The specialist HEMS dispatchers (Helicopter Emergency Medical Dispatchers) know that certain situations can quickly change and that without professional help, what seems an inconsequential situation one moment, could quickly deteriorate with potentially serious consequences.

Such was the case for the Bellman family from Gloucester, who had arrived in East Portlemouth for their two-week summer holiday. They were so excited, they didn’t even check into their accommodation, just headed straight for Millbay beach for an afternoon in the sun.

Harry, aged 12 and Joseph, aged 10, were soon ready for the water and off to play on their skimboards. Running along the waterline and jumping on their boards in the breaking waves is just one of the hobbies the boys love.

However, within minutes, Harry had fallen backwards and, quite evidently, broken his wrist. His mum, Helen, could see that the wrist was dislocated and called 999 to ask for advice. However, whilst on the phone to the emergency services, she watched Harry’s hand go blue. At the same time, Harry explained that his fingers had gone numb and he became very sleepy.

Relaying this information to the HEMS call-taker, Helen was advised that Devon’s Air Ambulance was on its way. With pilot Steve Day landing the helicopter safely on the beach, critical care paramedics Paul Robinson and Paul White assessed Harry and administered pain relief.

Learning that Harry was to be airlifted to Derriford Hospital in Plymouth, Helen was reassured to discover that she could travel with her son. Their holiday had certainly not got off to the start they expected. As Harry and Helen left the beach in the helicopter, dad Dean and brother Joseph collected everything up and checked into their accommodation before heading to Derriford to see their family that evening.

When asked why the Air Ambulance had been called for ‘just a broken wrist’, DAA’s critical care paramedic Paul Robinson explained:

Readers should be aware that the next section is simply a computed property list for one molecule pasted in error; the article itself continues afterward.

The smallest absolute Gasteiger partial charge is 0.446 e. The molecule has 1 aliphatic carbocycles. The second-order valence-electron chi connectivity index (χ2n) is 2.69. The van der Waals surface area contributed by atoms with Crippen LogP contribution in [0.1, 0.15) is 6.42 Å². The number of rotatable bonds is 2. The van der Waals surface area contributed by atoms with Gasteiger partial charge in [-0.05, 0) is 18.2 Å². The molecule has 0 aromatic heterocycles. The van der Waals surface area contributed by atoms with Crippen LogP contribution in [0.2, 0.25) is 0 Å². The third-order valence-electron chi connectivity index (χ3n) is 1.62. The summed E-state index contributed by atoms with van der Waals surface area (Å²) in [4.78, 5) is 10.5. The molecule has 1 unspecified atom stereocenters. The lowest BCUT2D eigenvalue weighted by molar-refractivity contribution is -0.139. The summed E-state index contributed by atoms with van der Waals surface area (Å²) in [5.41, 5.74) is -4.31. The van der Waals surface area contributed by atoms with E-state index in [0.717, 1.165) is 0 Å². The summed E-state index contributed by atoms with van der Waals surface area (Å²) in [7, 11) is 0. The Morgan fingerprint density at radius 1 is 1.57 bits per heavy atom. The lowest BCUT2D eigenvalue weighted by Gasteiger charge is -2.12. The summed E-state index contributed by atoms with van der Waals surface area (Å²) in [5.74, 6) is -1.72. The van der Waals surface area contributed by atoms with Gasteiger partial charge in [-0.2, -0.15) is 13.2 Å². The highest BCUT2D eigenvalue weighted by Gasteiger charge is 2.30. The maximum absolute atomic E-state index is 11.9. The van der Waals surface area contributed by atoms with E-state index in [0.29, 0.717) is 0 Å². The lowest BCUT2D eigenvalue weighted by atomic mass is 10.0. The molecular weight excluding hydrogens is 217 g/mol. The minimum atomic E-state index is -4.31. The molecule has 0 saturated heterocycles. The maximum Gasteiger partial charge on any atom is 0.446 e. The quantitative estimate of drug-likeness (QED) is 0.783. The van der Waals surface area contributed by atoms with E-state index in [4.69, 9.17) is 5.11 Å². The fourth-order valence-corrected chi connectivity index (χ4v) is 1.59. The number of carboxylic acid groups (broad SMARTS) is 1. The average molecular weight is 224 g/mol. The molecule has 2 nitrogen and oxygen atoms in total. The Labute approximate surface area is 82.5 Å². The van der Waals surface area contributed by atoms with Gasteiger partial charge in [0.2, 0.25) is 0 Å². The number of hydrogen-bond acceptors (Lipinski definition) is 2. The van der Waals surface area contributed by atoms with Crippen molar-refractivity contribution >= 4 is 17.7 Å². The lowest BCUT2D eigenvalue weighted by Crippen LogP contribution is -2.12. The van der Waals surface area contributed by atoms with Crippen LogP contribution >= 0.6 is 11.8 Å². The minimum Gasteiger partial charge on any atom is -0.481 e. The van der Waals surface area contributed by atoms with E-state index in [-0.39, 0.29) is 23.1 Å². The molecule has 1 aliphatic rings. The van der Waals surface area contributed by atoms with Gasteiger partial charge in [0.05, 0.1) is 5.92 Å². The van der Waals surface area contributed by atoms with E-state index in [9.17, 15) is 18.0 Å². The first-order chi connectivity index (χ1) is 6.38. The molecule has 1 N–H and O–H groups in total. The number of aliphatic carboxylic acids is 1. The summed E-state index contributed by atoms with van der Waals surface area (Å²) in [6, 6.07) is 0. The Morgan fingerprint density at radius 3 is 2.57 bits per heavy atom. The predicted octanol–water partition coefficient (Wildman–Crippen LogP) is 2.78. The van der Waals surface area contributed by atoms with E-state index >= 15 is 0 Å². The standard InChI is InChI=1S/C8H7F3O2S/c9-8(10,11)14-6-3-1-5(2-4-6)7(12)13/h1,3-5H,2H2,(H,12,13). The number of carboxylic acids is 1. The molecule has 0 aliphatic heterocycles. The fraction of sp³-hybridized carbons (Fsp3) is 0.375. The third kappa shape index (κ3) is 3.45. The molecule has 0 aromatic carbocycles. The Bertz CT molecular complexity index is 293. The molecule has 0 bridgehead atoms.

“When we assessed Harry on the beach, we found he had an isolated closed fracture and dislocation of his lower arm. It was severely deformed and causing him extreme discomfort. Because Harry’s injuries had caused a reduction in circulation to his injured arm, the potential for long term problems with that limb were very high. It was imperative to secure the correct anatomical position of his arm as soon as possible so full circulation could be returned.

"Harry was brilliant; despite obviously being in extreme pain he remained calm. We explained to him and his parents what we would do to realign his arm so we could reduce the pain and improve the circulation.

“We proceeded to monitor all his vital signs prior to administering an appropriate dose of Ketamine. Harry was fantastic, remaining still throughout the procedure which would have helped considerably as all the evidence shows the calmer the patient is the more effective this strong pain killer is.

The procedure went well and only took a few seconds; then a vacuum splint was applied to Harry’s arm to stabilise it for the flight to Derriford. Almost immediately, Harry seemed a lot more comfortable and was even able to have a light-hearted chat with us en-route to hospital wishing he had a better view out of the window!

Harry had surgery on his hand the following day and, after two nights in hospital, was discharged to continue his holiday. With the resilience of youth, it wasn’t long before Harry had adapted to having his arm in plaster and was back to enjoying the rest of his time in the South Hams, albeit without the fun of skimboarding!

Their letter to thank the aircrew prompted an invitation for the family to visit Devon Air Ambulance when they were next in the county. Coincidentally on their visit, they were reunited with both Pauls, the two paramedics who attended Harry’s incident, and were able to find out much more about the work of the service that came to their rescue that day in August.


  • Banner - Harry and his mum, Helen in the helicopter
  • Top right - Harry in the helicopter on his airbase visit
  • Above left - Harry with the crew who attended him on his airbase visit